IN the latest of his look backs at old Bradford pubs, PAUL JENNINGS recalls the Wheat Sheaf on Wakefield Road:

The original Wheat Sheaf, at the junction of Wakefield Road and Hall Lane, was one of the oldest inns in the district. Located within Bowling township, one of the four which were to make up the new Borough of Bradford in 1847, it was where the township meetings were held in the late 18th and early 19th centuries.

These dealt with local matters such as the relief of the poor and highways and the officials no doubt enjoyed the hospitality of the Fieldhouse family, who ran the pub in those years.

Hall Lane was the road towards Bolling Hall and the inn was part of the large estate around it, which extended up to Dudley Hill. It is recorded in a deed concerning the purchase of a large part of the estate from Sir Francis Lindley Wood of the Hall by the Bowling Iron Works in 1806.

Over the succeeding years, the area was then covered with industrial development and housing. Immediately adjoining the pub was the Broomfields district, home to some of the many Irish migrants who came to Bradford in the mid-19th century.

The Bradford Observer in December 1855 recorded a fight among some of them at the Wheat Sheaf, resulting in several broken windows, after a servant girl was alleged to have thrown a glass of hot water in the face of one man without provocation. It was, however, lively in more peaceable ways, as two years later the paper records a concert in the lodge room and the addition of a ballroom to the premises.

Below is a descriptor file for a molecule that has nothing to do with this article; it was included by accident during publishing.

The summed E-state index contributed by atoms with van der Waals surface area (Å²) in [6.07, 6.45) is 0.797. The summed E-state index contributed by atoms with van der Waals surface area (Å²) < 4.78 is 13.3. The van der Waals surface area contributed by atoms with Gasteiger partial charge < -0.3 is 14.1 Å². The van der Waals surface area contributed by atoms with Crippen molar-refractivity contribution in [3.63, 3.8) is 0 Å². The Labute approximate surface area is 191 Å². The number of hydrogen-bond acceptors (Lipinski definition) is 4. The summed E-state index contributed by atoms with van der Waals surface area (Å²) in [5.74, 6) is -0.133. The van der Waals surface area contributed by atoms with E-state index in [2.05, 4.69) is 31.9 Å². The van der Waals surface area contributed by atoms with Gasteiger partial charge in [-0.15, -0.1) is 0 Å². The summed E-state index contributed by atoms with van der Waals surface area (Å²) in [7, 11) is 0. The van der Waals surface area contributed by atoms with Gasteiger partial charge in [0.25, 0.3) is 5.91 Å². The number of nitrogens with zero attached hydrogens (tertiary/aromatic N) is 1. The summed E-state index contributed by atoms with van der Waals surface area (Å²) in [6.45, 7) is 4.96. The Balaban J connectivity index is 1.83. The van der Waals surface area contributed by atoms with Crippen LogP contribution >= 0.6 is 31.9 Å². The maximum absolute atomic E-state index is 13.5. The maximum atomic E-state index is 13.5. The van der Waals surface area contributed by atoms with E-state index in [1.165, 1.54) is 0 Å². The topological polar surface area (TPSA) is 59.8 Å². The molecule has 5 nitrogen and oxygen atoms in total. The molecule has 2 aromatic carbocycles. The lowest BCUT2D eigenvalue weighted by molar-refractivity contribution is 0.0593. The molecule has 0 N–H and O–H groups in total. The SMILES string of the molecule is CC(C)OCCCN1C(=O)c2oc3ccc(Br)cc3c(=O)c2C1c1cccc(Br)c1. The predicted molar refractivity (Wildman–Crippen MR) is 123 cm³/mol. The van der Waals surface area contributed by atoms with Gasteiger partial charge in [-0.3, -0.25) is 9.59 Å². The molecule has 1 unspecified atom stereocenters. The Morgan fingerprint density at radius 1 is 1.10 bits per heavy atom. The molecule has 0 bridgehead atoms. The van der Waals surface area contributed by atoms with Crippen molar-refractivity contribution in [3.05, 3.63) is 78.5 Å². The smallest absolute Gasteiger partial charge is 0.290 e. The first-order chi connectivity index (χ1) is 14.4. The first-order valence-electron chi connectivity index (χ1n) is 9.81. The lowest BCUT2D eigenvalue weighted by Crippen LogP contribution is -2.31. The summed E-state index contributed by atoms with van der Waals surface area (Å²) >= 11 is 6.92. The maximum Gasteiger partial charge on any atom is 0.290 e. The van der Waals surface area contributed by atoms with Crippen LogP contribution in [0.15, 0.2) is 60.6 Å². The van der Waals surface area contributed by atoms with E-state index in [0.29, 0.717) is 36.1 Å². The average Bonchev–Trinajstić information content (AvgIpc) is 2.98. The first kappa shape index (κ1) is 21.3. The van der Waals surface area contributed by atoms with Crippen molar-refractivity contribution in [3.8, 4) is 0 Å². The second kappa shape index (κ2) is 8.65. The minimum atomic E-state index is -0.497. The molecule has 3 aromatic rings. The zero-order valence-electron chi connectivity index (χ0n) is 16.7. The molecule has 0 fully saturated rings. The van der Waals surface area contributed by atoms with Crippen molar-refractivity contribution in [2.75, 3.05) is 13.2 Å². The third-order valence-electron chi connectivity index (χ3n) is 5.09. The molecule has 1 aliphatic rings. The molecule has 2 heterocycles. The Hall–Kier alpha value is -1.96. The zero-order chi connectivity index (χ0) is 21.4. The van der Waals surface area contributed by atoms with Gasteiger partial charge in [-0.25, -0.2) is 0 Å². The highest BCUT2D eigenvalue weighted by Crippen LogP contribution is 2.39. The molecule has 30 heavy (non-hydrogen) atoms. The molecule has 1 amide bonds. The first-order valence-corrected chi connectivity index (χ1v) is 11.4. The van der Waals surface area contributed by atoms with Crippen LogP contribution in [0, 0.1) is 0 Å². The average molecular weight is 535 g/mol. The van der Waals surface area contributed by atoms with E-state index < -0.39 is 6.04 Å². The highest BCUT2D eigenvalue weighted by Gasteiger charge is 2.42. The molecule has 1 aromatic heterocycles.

One later landlord was perhaps a little too sociable, however, when Alfred Whitaker was fined £10 in March 1918 for serving at twenty-five past one in the morning. At the next licensing sessions, the police objected to the renewal of the licence, which was, however, granted after a caution.

By this time, the pub belonged to Joseph Spink and Sons of the Brown Royd Brewery. At the beginning of the 1920s this was taken over by J Hey and Company, brewers of Lumb Lane. Shortly thereafter the company carried out major renovations. These were revealed in a piece in the Telegraph & Argus of July 20, 1955. This carried before and after photographs in 1926 and 1927. That of the latter year is shown here.

It was done in an idiosyncratic style seen at several of the company’s pubs, like the nearby Exchange Inn, Mill Lane or the Commercial on James Street in the city centre. The two photos show clearly how it was raised to the level of the building on the left and how it retained its two entrances.

The Wheat Sheaf was eventually to disappear, along with many other pubs and their neighbourhoods, in the redevelopment of the area and the creation of the new Wakefield Road from the 1960s. Manchester Road was similarly changed beyond recognition. These were meant to help create a new, modern city for the motor age. Now in the city centre we again see major changes underway, part of a different vision of a future for cyclists and pedestrians.

As with that previous vision, it will be interesting to see how it turns out.

* Paul Jennings is the author of Bradford Pubs and The Local: A History of the English Pub.